I have been playing a very naughty game on Twitter, entitled “change love to knob songs”. So far I have come up with such gems as All you need is Knob (The Beatles), A Million Knobsongs (Take That), You can’t hurry knob (The Supremes), All the knob in the world (Dionne Warwick), and so on and so forth.*
Midway through said jape, I was further amused to discover that there is a group on FaceBook entitled Substitute the word ‘wand’ in Harry Potter for ‘willy’.
Totally inappropriate, unashamedly purile and utterly hilarious. Those who have known me for many years won’t be too surprised. I know I should know much better.
This propensity for bawdy humour probably doesn’t bode too well does it? I often wonder about my propensity to be something of a liability. The quote of the evening goes to DH who commented “I don’t think that the bishop is going to be too impressed if he finds out that my wife likes to say ‘knob’ on the internet”. Sometimes it feels like I’m living in a particularly surreal 21st century version of Terry & June.
Still some of the greatest writers in the English language exhibited a taste for bawdiness and vulgarity. Chaucer and Shakespeare spring to mind. Ben Elton and Richard Curtis aren’t averse to a knob-gag or two, and yet their artistic and moral integrity remain intact.
What I can’t fathom out is whether or not it falls into the category of flippancy, which CS Lewis warns about in his Screwtape Letters? I don’t think so, in that bawdy humour isn’t laughter for the sheer sake of mockery, with no actual humour at work. It doesn’t contain personal derision, although it isn’t perhaps the most intelligent form of humour. I’d like to think that A Million Knobsongs is what Lewis might term a ‘joke proper’ as it is the play on words, the surreal idea of someone singing about the amount of songs devoted to the male genatalia in an attempt to woo, that delights, amuses and entertains. Besides which, the word ‘knob’ is funny as is the idea that there might be literally a million songs about a knob. The double-entendre which allows silly, smuttily ambigous sentences to be constructed, is a rich seam of comic potential, and for someone who enjoys word-play as much as I do, a natural source of mirth. I do concede however, that substituting one word with a rude one, is the type of thing that a 6 year old child might delight in as opposed to an allegedly intelligent and sophisticated person.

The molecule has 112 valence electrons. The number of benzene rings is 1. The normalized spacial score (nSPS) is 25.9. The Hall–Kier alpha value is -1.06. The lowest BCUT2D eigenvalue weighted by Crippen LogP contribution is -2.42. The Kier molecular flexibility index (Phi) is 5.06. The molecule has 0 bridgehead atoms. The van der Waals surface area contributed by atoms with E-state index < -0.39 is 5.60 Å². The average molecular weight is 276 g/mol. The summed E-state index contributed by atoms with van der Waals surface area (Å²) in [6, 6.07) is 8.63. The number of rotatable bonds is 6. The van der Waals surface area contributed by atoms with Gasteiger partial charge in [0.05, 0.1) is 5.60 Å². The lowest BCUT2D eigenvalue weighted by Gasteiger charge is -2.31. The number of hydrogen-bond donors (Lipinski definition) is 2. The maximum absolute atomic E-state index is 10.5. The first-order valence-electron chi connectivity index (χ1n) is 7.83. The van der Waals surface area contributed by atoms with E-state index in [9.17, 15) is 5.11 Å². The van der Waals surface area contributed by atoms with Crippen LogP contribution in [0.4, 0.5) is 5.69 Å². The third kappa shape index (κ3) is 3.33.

Perhaps this is a purely British phenomenon. For me, Up Pompeii, remains unsurpassed in the annals of British comedy. Still, I console myself with the Wikki thought that the acceptance of saucy and smutty humour is a”historical reaction to the intolerance of Puritanism”. I must admit, I hadn’t ever considered the possibility of a theological connection to our humour, although Monty Python married the two beautifully in ‘The Life of Brian’.
And thus I end the post on a classic note. Titter ye not.
* Since original post, it has been pointed out to me that I omitted How Deep is your Knob – The Beegees. Sincerest apologies.